Pieces of wood lay on the table, having been carved by the hands of a man who had nothing to do but search for his creativity. I saw the boxes of spoons he carved, over 200 at least. Only a few were smooth and finished and usable for scooping, stirring, lifting foods from one vessel to another. He played with the grains where the centers swirled, that declared:
“Yes, once I was a tree and this is my lineage. Now that I’m reduced to being a spoon, let me remind you of how old I had grown before some man came and cut me to the ground, chipping my skin away like a scalped native, and then slicing me into lengths, just pieces of my original grand height so I am no longer that marvel I’d been, a holder of tributaries and vessels, pulling nutrients from the darkness below and taking the Sun and Air into my head-strong leaves, mixing it all as only the greatest magician can.
“I was a magician and now I’m a half-finished spoon sitting in another wooden box, made up of pieces of my brothers and sisters, sitting on a hard cement floor. Cement! Even my boxed brothers and sisters can no longer touch the Earth for if they could, we have other friends that would so kindly begin the funereal process of bringing us home, of breaking down our fibers by whatever magic they know, with fungus and insects all working their magic together that we might — just might have a proper burial, in which I, and my siblings, could feed the offspring of life.
“And yet for what — why — I wonder now, because it is a great authoritarian dictator that rules over us, who has determined our existence: where we should live, how we should live — in rows of mirrored trees, all the same age with no variety — without the voices made when the wind wiggles the wide leaves of the maples or the sharp needles of the spruce, the quaking of the aspens, joined by the rasping of errant branches rubbing against its neighbors. Yes, I am sad and hurting and I wonder is this all there is now?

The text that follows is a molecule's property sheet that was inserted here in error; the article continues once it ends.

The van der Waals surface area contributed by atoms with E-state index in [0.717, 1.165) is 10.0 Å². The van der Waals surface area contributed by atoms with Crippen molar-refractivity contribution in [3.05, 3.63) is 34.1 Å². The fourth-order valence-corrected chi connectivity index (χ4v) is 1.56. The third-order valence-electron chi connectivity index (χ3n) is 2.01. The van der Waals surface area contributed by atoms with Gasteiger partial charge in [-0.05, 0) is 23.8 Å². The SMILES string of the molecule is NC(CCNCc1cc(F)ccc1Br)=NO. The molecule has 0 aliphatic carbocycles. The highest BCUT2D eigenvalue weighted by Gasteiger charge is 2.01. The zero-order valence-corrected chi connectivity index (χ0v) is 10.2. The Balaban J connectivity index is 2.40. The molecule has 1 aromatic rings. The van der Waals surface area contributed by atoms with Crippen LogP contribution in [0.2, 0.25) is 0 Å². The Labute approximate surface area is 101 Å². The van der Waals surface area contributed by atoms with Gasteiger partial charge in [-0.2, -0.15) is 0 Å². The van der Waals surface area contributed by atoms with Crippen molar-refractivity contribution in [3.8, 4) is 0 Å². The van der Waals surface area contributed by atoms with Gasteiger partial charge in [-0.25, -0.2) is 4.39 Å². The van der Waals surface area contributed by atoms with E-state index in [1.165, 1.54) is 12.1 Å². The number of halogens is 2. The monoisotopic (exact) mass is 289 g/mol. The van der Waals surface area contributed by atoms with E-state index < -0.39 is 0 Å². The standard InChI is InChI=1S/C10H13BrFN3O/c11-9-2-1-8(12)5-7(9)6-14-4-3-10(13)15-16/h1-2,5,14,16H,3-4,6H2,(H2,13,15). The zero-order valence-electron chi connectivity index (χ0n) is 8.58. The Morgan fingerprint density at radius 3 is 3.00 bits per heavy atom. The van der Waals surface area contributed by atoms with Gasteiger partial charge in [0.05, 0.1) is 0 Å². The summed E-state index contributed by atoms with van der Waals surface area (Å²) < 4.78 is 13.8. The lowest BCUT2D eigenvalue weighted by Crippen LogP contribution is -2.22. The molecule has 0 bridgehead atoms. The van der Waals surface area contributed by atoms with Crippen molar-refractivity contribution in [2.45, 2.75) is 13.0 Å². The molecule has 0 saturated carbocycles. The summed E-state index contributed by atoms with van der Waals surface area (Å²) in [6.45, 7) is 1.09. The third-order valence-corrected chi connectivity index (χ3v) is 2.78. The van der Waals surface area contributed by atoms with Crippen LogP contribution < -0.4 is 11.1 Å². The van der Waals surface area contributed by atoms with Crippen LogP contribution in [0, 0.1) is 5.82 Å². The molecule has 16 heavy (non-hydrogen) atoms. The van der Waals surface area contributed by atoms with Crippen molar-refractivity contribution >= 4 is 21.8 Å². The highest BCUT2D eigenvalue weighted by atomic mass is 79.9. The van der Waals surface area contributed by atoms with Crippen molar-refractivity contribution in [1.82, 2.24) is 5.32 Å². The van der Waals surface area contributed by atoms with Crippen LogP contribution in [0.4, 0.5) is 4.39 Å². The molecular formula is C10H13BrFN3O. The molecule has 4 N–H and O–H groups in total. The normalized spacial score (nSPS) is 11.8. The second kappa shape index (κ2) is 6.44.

“The voice of my ancestors no longer speaks its stories through the mycelium and root systems which have been plowed over, ripped to nothingness, ripped to silence and stilled forever. I am a spoon now. Only a spoon, made and designed to serve my master. Even in this box with my other broken brothers and sisters, our souls are so diminished that we stand in the same stillness as the land on which we were raised. Our voices are silent. Silent. But for the crackling of the forest fires.
“Some say this has become our battle cry. We would rather burn in the fires than suffer the continued destruction of our homes, replaced by words like sustainable forestry, though in truth it’s the jailing of our souls only to be chipped and cut and splintered and mashed to make paper to wipe our master’s ass, for paper on which they write their perceived goals and purposes with no regard for us.
“There was a time — I was young then but I remember — when people first lived and walked amongst us as one. We shared ourselves freely, giving our back for clothes or roofs, our leaves and fruit for food. Those days are no more. I am a spoon. I serve. I serve up food to feed the monster who destroyed my family.”